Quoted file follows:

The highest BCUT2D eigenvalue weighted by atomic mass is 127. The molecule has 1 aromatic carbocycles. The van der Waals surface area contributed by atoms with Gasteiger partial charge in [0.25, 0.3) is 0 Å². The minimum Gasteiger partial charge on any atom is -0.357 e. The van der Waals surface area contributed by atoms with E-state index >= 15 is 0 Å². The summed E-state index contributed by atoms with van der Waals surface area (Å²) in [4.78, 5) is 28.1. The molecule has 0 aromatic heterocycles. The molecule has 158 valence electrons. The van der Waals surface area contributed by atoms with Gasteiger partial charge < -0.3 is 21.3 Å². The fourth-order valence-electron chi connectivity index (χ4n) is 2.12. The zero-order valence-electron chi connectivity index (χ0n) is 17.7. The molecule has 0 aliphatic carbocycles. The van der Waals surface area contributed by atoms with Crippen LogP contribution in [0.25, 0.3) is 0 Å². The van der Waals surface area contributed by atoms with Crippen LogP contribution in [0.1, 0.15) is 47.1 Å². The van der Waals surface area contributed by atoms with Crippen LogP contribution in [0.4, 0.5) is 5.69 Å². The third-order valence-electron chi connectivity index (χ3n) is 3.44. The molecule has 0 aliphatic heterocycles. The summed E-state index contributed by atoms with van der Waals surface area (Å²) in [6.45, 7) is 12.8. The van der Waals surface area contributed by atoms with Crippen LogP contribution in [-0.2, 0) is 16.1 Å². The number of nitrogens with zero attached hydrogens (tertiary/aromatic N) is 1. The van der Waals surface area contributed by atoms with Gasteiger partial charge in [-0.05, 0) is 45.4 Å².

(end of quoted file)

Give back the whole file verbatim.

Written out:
The highest BCUT2D eigenvalue weighted by atomic mass is 127. The molecule has 1 aromatic carbocycles. The van der Waals surface area contributed by atoms with Gasteiger partial charge in [0.25, 0.3) is 0 Å². The minimum Gasteiger partial charge on any atom is -0.357 e. The van der Waals surface area contributed by atoms with E-state index >= 15 is 0 Å². The summed E-state index contributed by atoms with van der Waals surface area (Å²) in [4.78, 5) is 28.1. The molecule has 0 aromatic heterocycles. The molecule has 158 valence electrons. The van der Waals surface area contributed by atoms with Gasteiger partial charge < -0.3 is 21.3 Å². The fourth-order valence-electron chi connectivity index (χ4n) is 2.12. The zero-order valence-electron chi connectivity index (χ0n) is 17.7. The molecule has 0 aliphatic carbocycles. The van der Waals surface area contributed by atoms with Crippen LogP contribution in [0.25, 0.3) is 0 Å². The van der Waals surface area contributed by atoms with Crippen LogP contribution in [0.1, 0.15) is 47.1 Å². The van der Waals surface area contributed by atoms with Crippen LogP contribution in [0.4, 0.5) is 5.69 Å². The third-order valence-electron chi connectivity index (χ3n) is 3.44. The molecule has 0 aliphatic heterocycles. The summed E-state index contributed by atoms with van der Waals surface area (Å²) in [6.45, 7) is 12.8. The van der Waals surface area contributed by atoms with Crippen LogP contribution in [-0.2, 0) is 16.1 Å². The number of nitrogens with zero attached hydrogens (tertiary/aromatic N) is 1. The van der Waals surface area contributed by atoms with Gasteiger partial charge in [-0.05, 0) is 45.4 Å².